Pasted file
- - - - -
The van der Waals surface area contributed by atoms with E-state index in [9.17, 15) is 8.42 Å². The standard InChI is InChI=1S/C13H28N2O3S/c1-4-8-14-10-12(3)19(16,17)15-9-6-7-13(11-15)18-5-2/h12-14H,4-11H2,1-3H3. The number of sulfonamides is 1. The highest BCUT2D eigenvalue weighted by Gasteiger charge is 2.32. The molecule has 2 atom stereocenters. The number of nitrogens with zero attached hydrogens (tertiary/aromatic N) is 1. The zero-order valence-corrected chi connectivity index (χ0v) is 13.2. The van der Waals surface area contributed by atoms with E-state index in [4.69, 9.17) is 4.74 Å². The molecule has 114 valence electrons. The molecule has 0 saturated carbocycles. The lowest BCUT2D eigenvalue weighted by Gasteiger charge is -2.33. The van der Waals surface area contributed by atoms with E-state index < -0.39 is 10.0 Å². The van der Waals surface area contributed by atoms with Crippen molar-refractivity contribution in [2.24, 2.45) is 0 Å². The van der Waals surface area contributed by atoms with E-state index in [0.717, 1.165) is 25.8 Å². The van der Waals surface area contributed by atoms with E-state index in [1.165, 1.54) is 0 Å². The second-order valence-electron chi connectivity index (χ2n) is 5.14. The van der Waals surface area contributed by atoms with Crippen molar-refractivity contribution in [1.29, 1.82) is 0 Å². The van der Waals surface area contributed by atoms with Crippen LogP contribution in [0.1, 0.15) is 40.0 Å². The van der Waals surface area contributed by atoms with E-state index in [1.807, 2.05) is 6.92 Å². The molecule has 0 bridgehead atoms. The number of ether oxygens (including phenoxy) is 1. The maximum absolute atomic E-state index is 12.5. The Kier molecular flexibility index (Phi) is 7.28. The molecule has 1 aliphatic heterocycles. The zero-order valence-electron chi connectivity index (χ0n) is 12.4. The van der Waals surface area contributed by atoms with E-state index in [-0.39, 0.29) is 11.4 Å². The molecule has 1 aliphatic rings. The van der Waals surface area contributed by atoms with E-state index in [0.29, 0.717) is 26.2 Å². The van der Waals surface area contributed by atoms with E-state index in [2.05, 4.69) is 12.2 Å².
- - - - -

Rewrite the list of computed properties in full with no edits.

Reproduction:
The van der Waals surface area contributed by atoms with E-state index in [9.17, 15) is 8.42 Å². The standard InChI is InChI=1S/C13H28N2O3S/c1-4-8-14-10-12(3)19(16,17)15-9-6-7-13(11-15)18-5-2/h12-14H,4-11H2,1-3H3. The number of sulfonamides is 1. The highest BCUT2D eigenvalue weighted by Gasteiger charge is 2.32. The molecule has 2 atom stereocenters. The number of nitrogens with zero attached hydrogens (tertiary/aromatic N) is 1. The zero-order valence-corrected chi connectivity index (χ0v) is 13.2. The van der Waals surface area contributed by atoms with E-state index in [4.69, 9.17) is 4.74 Å². The molecule has 114 valence electrons. The molecule has 0 saturated carbocycles. The lowest BCUT2D eigenvalue weighted by Gasteiger charge is -2.33. The van der Waals surface area contributed by atoms with E-state index < -0.39 is 10.0 Å². The van der Waals surface area contributed by atoms with Crippen molar-refractivity contribution in [2.24, 2.45) is 0 Å². The van der Waals surface area contributed by atoms with E-state index in [0.717, 1.165) is 25.8 Å². The van der Waals surface area contributed by atoms with E-state index in [1.165, 1.54) is 0 Å². The second-order valence-electron chi connectivity index (χ2n) is 5.14. The van der Waals surface area contributed by atoms with Crippen molar-refractivity contribution in [1.29, 1.82) is 0 Å². The van der Waals surface area contributed by atoms with Crippen LogP contribution in [0.1, 0.15) is 40.0 Å². The van der Waals surface area contributed by atoms with E-state index in [1.807, 2.05) is 6.92 Å². The molecule has 0 bridgehead atoms. The number of ether oxygens (including phenoxy) is 1. The maximum absolute atomic E-state index is 12.5. The Kier molecular flexibility index (Phi) is 7.28. The molecule has 1 aliphatic heterocycles. The zero-order valence-electron chi connectivity index (χ0n) is 12.4. The van der Waals surface area contributed by atoms with E-state index in [-0.39, 0.29) is 11.4 Å². The molecule has 1 aliphatic rings. The van der Waals surface area contributed by atoms with E-state index in [0.29, 0.717) is 26.2 Å². The van der Waals surface area contributed by atoms with E-state index in [2.05, 4.69) is 12.2 Å².